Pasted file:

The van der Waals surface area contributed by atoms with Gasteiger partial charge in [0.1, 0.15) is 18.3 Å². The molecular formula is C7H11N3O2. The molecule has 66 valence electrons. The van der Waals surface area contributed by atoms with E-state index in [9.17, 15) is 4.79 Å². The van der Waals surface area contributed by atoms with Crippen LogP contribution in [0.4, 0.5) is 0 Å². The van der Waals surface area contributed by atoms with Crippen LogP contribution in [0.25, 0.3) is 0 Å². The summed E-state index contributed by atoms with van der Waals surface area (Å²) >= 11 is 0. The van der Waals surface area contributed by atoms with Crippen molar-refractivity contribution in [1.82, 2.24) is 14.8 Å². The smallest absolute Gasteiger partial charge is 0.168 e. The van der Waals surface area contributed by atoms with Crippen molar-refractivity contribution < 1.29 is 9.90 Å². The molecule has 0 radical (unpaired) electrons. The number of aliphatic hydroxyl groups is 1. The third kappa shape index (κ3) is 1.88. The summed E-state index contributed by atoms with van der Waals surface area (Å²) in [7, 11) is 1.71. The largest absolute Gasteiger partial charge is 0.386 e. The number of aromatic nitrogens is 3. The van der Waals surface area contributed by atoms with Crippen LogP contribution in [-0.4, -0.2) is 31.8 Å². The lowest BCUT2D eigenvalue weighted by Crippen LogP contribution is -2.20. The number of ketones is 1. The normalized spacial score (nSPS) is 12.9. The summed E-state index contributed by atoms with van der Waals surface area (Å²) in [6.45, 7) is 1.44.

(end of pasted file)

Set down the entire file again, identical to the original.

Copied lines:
The van der Waals surface area contributed by atoms with Gasteiger partial charge in [0.1, 0.15) is 18.3 Å². The molecular formula is C7H11N3O2. The molecule has 66 valence electrons. The van der Waals surface area contributed by atoms with E-state index in [9.17, 15) is 4.79 Å². The van der Waals surface area contributed by atoms with Crippen LogP contribution in [0.4, 0.5) is 0 Å². The van der Waals surface area contributed by atoms with Crippen LogP contribution in [0.25, 0.3) is 0 Å². The summed E-state index contributed by atoms with van der Waals surface area (Å²) >= 11 is 0. The van der Waals surface area contributed by atoms with Crippen molar-refractivity contribution in [1.82, 2.24) is 14.8 Å². The smallest absolute Gasteiger partial charge is 0.168 e. The van der Waals surface area contributed by atoms with Crippen molar-refractivity contribution < 1.29 is 9.90 Å². The molecule has 0 radical (unpaired) electrons. The number of aliphatic hydroxyl groups is 1. The third kappa shape index (κ3) is 1.88. The summed E-state index contributed by atoms with van der Waals surface area (Å²) in [7, 11) is 1.71. The largest absolute Gasteiger partial charge is 0.386 e. The number of aromatic nitrogens is 3. The van der Waals surface area contributed by atoms with Crippen LogP contribution in [-0.4, -0.2) is 31.8 Å². The lowest BCUT2D eigenvalue weighted by Crippen LogP contribution is -2.20. The number of ketones is 1. The normalized spacial score (nSPS) is 12.9. The summed E-state index contributed by atoms with van der Waals surface area (Å²) in [6.45, 7) is 1.44.